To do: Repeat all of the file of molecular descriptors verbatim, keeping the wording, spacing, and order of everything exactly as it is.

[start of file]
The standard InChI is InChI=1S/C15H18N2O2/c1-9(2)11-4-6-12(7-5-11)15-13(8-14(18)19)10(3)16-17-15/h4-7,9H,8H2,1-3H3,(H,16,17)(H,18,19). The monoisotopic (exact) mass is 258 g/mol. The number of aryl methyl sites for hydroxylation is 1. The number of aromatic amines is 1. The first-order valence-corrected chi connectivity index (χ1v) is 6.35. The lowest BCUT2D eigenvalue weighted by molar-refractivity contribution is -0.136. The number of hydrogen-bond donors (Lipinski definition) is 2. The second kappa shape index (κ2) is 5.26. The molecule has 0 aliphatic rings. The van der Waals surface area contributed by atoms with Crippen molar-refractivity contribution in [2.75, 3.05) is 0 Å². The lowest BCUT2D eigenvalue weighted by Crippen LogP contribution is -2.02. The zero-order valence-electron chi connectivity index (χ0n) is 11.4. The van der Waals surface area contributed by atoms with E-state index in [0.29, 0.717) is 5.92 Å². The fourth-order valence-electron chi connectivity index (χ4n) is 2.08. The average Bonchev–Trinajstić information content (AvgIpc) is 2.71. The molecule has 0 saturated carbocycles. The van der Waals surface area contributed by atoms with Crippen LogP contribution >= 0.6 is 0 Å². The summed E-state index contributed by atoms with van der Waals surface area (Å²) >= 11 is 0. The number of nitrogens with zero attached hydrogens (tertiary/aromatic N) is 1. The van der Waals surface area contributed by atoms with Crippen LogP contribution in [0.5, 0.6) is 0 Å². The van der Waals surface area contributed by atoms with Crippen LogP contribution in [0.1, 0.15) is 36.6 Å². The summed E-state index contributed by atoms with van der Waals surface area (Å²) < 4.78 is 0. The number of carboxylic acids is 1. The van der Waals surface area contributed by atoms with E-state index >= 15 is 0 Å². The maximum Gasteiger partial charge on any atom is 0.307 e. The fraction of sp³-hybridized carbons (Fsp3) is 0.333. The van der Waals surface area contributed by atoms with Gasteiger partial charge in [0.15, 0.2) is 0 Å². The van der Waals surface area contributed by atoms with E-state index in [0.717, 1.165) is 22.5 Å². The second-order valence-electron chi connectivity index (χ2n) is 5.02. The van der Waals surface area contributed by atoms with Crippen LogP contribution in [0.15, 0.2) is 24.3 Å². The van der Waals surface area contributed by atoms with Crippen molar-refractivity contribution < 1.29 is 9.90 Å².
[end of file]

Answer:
The standard InChI is InChI=1S/C15H18N2O2/c1-9(2)11-4-6-12(7-5-11)15-13(8-14(18)19)10(3)16-17-15/h4-7,9H,8H2,1-3H3,(H,16,17)(H,18,19). The monoisotopic (exact) mass is 258 g/mol. The number of aryl methyl sites for hydroxylation is 1. The number of aromatic amines is 1. The first-order valence-corrected chi connectivity index (χ1v) is 6.35. The lowest BCUT2D eigenvalue weighted by molar-refractivity contribution is -0.136. The number of hydrogen-bond donors (Lipinski definition) is 2. The second kappa shape index (κ2) is 5.26. The molecule has 0 aliphatic rings. The van der Waals surface area contributed by atoms with Crippen molar-refractivity contribution in [2.75, 3.05) is 0 Å². The lowest BCUT2D eigenvalue weighted by Crippen LogP contribution is -2.02. The zero-order valence-electron chi connectivity index (χ0n) is 11.4. The van der Waals surface area contributed by atoms with E-state index in [0.29, 0.717) is 5.92 Å². The fourth-order valence-electron chi connectivity index (χ4n) is 2.08. The average Bonchev–Trinajstić information content (AvgIpc) is 2.71. The molecule has 0 saturated carbocycles. The van der Waals surface area contributed by atoms with Crippen LogP contribution >= 0.6 is 0 Å². The summed E-state index contributed by atoms with van der Waals surface area (Å²) >= 11 is 0. The number of nitrogens with zero attached hydrogens (tertiary/aromatic N) is 1. The van der Waals surface area contributed by atoms with Crippen LogP contribution in [0.5, 0.6) is 0 Å². The van der Waals surface area contributed by atoms with Crippen LogP contribution in [0.1, 0.15) is 36.6 Å². The summed E-state index contributed by atoms with van der Waals surface area (Å²) < 4.78 is 0. The number of carboxylic acids is 1. The van der Waals surface area contributed by atoms with E-state index >= 15 is 0 Å². The maximum Gasteiger partial charge on any atom is 0.307 e. The fraction of sp³-hybridized carbons (Fsp3) is 0.333. The van der Waals surface area contributed by atoms with Gasteiger partial charge in [0.15, 0.2) is 0 Å². The van der Waals surface area contributed by atoms with E-state index in [0.717, 1.165) is 22.5 Å². The second-order valence-electron chi connectivity index (χ2n) is 5.02. The van der Waals surface area contributed by atoms with Crippen LogP contribution in [0.15, 0.2) is 24.3 Å². The van der Waals surface area contributed by atoms with Crippen molar-refractivity contribution < 1.29 is 9.90 Å².